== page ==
Your heart is racing.  Your thoughts are racing.  You can’t stop worrying. It’s hard to relax let alone sleep.

You are not alone.  Anxiety effects 40 million people in the US.

Symptoms of anxiety may include:

  • Feeling nervous, restless or tense
  • Having a sense of impending danger, panic or doom
  • Having an increased heart rate
  • Rapid breathing or feeling like you’re going to hyperventilate
  • Sweating
  • Shaking
  • Trouble concentrating or thinking about anything other than the present worry
  • Insomnia
  • Stomach or head aches
  • Constant worry
  • Avoiding things that make you anxious


If your symptoms interfere with your life or quality of life, talk with your physician about them. 

And after that, here are some tools to try:

If you haven’t read my previous blog on diaphragmatic breathing, start here:

If you’ve tried breathing and need more try asking yourself, “What if” and actually answer yourself.

Worries in our head feel overwhelming and like the end of the world.

But usually, it wouldn’t be nearly as bad as it feels in your head.  Walk yourself through the scenario until you have a plan for the outcome you fear.

For instance, maybe you’re worried about an upcoming meeting.  Ask yourself what you are worried about.  Maybe it is that you won’t know what to say or won’t know anyone there, or that you’ll feel anxious.

As yourself, “What if that happens?” and answer yourself.

“If I don’t know what to say, I’ll feel nervous.”

Ok, then what?

My hands will start to shake and I’ll feel self conscious and that will make me more anxious.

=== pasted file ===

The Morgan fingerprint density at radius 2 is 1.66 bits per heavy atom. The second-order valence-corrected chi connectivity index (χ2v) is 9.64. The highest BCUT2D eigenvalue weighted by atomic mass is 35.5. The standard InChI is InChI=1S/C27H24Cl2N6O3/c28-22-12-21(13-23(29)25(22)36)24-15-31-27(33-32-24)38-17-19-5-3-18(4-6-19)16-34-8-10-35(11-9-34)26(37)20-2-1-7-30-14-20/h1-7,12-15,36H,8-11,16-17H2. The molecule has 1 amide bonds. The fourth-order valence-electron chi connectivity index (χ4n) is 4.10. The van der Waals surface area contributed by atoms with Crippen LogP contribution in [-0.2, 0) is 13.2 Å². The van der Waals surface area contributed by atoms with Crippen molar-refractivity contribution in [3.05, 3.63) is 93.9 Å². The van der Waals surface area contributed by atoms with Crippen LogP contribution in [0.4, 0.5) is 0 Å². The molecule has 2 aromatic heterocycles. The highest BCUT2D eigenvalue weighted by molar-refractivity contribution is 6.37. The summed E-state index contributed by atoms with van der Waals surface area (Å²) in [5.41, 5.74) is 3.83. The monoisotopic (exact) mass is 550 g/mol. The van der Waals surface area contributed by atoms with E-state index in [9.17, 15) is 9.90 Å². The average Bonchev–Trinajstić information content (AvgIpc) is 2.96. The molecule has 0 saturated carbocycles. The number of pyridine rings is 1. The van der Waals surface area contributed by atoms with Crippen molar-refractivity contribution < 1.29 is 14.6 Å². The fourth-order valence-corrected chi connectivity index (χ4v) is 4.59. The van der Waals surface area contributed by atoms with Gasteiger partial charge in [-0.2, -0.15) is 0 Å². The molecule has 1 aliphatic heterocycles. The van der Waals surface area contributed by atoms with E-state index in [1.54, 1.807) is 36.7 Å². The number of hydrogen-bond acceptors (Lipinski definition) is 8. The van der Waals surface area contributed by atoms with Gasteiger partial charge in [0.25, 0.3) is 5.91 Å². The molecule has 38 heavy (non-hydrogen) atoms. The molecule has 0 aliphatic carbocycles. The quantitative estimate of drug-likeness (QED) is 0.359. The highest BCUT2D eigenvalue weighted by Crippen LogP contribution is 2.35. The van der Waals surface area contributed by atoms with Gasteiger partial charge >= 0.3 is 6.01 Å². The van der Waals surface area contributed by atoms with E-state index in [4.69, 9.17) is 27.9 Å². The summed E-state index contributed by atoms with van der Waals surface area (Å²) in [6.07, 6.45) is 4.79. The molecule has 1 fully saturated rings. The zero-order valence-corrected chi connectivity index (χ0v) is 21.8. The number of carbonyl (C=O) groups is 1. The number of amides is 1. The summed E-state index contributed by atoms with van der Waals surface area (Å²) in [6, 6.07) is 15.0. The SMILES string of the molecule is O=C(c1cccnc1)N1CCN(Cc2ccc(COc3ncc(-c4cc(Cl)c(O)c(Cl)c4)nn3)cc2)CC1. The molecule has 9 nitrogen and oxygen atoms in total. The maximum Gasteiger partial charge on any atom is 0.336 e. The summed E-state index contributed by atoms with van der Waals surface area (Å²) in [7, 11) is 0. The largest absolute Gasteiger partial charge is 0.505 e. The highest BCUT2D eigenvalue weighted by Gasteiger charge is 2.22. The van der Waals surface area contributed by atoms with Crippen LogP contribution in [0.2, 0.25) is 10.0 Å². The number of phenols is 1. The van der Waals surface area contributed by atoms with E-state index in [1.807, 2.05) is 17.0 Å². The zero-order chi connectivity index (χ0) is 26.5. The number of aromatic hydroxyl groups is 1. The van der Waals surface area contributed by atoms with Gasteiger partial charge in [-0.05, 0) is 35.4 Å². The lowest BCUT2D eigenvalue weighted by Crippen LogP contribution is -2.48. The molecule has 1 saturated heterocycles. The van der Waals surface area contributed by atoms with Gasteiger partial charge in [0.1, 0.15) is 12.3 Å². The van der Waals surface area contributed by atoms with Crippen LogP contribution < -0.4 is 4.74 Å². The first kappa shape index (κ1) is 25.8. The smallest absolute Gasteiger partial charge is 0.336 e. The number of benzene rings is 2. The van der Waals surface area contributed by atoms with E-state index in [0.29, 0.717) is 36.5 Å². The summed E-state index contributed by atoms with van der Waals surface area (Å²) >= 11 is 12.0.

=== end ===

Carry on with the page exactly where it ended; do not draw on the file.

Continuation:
Ok, then what?

I guess I’ll feel uncomfortable and embarrassed and might lose respect from the people I’m meeting with.

And what if you do and they do?

I guess that will suck.

Yes, and what if it sucks?

I guess, I’ll get over it.

So you continue to question until you get to some resolution.

And then you can go back and see if there’s anything you can do to cope with the potential stressors.

If you are putting pressure on yourself about feeling anxious and wanting to hide it, remember, being open about your anxiety is disarming and attractive.  Starting the meeting with,

“Whoah I get so nervous at these things!”

If you’re mad at yourself for feeling nervous, try an “Even Though” statement.  “even though I get nervous at these things, I love and approve of myself”

If anxiety feels like insomnia to you, read this:

Dr. Janet Fienemann is a Coach and Psychotherapist helping women (in-person & online) master their thoughts and emotions; kick destructive relationship patterns, anxiety and self-doubt to the curb; and finally create the life they truly desire.   To contact Dr. Janet or to work with her one-on-one or through her signature program, Rock Your Life, please contact her at  She would love to hear from you.